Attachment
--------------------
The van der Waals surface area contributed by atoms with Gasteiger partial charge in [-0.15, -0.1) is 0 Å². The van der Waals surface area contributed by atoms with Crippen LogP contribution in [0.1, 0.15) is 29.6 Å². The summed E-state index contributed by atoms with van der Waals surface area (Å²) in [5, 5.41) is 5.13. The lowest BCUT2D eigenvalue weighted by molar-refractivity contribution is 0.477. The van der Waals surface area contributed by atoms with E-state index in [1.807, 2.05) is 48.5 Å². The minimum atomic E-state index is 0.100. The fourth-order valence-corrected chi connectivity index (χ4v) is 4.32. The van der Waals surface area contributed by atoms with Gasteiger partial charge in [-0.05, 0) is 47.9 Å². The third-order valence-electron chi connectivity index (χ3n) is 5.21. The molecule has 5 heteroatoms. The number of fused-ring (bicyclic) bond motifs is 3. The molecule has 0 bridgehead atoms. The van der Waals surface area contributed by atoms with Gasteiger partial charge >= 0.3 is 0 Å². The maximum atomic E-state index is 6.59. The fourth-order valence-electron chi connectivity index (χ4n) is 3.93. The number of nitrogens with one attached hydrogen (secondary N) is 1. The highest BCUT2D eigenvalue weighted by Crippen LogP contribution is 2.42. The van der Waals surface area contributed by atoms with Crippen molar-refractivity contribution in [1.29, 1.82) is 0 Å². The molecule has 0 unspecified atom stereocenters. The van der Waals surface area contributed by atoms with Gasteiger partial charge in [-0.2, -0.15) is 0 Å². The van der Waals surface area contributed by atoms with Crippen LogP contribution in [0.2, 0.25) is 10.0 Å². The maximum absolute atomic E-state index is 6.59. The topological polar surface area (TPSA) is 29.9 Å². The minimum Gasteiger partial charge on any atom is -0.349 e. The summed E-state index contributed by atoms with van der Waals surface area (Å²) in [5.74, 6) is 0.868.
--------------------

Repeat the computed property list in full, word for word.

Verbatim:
The van der Waals surface area contributed by atoms with Gasteiger partial charge in [-0.15, -0.1) is 0 Å². The van der Waals surface area contributed by atoms with Crippen LogP contribution in [0.1, 0.15) is 29.6 Å². The summed E-state index contributed by atoms with van der Waals surface area (Å²) in [5, 5.41) is 5.13. The lowest BCUT2D eigenvalue weighted by molar-refractivity contribution is 0.477. The van der Waals surface area contributed by atoms with E-state index in [1.807, 2.05) is 48.5 Å². The minimum atomic E-state index is 0.100. The fourth-order valence-corrected chi connectivity index (χ4v) is 4.32. The van der Waals surface area contributed by atoms with Gasteiger partial charge in [-0.05, 0) is 47.9 Å². The third-order valence-electron chi connectivity index (χ3n) is 5.21. The molecule has 5 heteroatoms. The number of fused-ring (bicyclic) bond motifs is 3. The molecule has 0 bridgehead atoms. The van der Waals surface area contributed by atoms with Gasteiger partial charge >= 0.3 is 0 Å². The maximum atomic E-state index is 6.59. The fourth-order valence-electron chi connectivity index (χ4n) is 3.93. The number of nitrogens with one attached hydrogen (secondary N) is 1. The highest BCUT2D eigenvalue weighted by Crippen LogP contribution is 2.42. The van der Waals surface area contributed by atoms with Crippen molar-refractivity contribution in [1.29, 1.82) is 0 Å². The molecule has 0 unspecified atom stereocenters. The van der Waals surface area contributed by atoms with Gasteiger partial charge in [-0.2, -0.15) is 0 Å². The van der Waals surface area contributed by atoms with Crippen LogP contribution in [0.2, 0.25) is 10.0 Å². The maximum absolute atomic E-state index is 6.59. The topological polar surface area (TPSA) is 29.9 Å². The minimum Gasteiger partial charge on any atom is -0.349 e. The summed E-state index contributed by atoms with van der Waals surface area (Å²) in [5.74, 6) is 0.868.